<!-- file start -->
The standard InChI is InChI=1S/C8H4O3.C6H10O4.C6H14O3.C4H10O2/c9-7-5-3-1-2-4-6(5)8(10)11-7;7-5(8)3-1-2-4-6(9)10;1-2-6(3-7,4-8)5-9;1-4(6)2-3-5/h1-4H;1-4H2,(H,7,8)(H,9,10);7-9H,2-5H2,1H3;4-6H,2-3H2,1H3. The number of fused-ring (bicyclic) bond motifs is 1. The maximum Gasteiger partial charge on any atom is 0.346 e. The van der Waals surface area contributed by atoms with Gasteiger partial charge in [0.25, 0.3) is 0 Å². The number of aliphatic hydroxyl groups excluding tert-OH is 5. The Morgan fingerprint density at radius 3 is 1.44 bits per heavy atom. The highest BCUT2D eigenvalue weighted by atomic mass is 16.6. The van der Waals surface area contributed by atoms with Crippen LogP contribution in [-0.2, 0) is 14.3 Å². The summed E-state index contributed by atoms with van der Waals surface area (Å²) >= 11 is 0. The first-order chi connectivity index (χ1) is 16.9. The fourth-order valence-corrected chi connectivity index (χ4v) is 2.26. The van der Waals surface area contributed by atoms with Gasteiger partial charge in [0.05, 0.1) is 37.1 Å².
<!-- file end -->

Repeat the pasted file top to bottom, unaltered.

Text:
The standard InChI is InChI=1S/C8H4O3.C6H10O4.C6H14O3.C4H10O2/c9-7-5-3-1-2-4-6(5)8(10)11-7;7-5(8)3-1-2-4-6(9)10;1-2-6(3-7,4-8)5-9;1-4(6)2-3-5/h1-4H;1-4H2,(H,7,8)(H,9,10);7-9H,2-5H2,1H3;4-6H,2-3H2,1H3. The number of fused-ring (bicyclic) bond motifs is 1. The maximum Gasteiger partial charge on any atom is 0.346 e. The van der Waals surface area contributed by atoms with Gasteiger partial charge in [0.25, 0.3) is 0 Å². The number of aliphatic hydroxyl groups excluding tert-OH is 5. The Morgan fingerprint density at radius 3 is 1.44 bits per heavy atom. The highest BCUT2D eigenvalue weighted by atomic mass is 16.6. The van der Waals surface area contributed by atoms with Crippen LogP contribution in [-0.2, 0) is 14.3 Å². The summed E-state index contributed by atoms with van der Waals surface area (Å²) >= 11 is 0. The first-order chi connectivity index (χ1) is 16.9. The fourth-order valence-corrected chi connectivity index (χ4v) is 2.26. The van der Waals surface area contributed by atoms with Gasteiger partial charge in [0.05, 0.1) is 37.1 Å².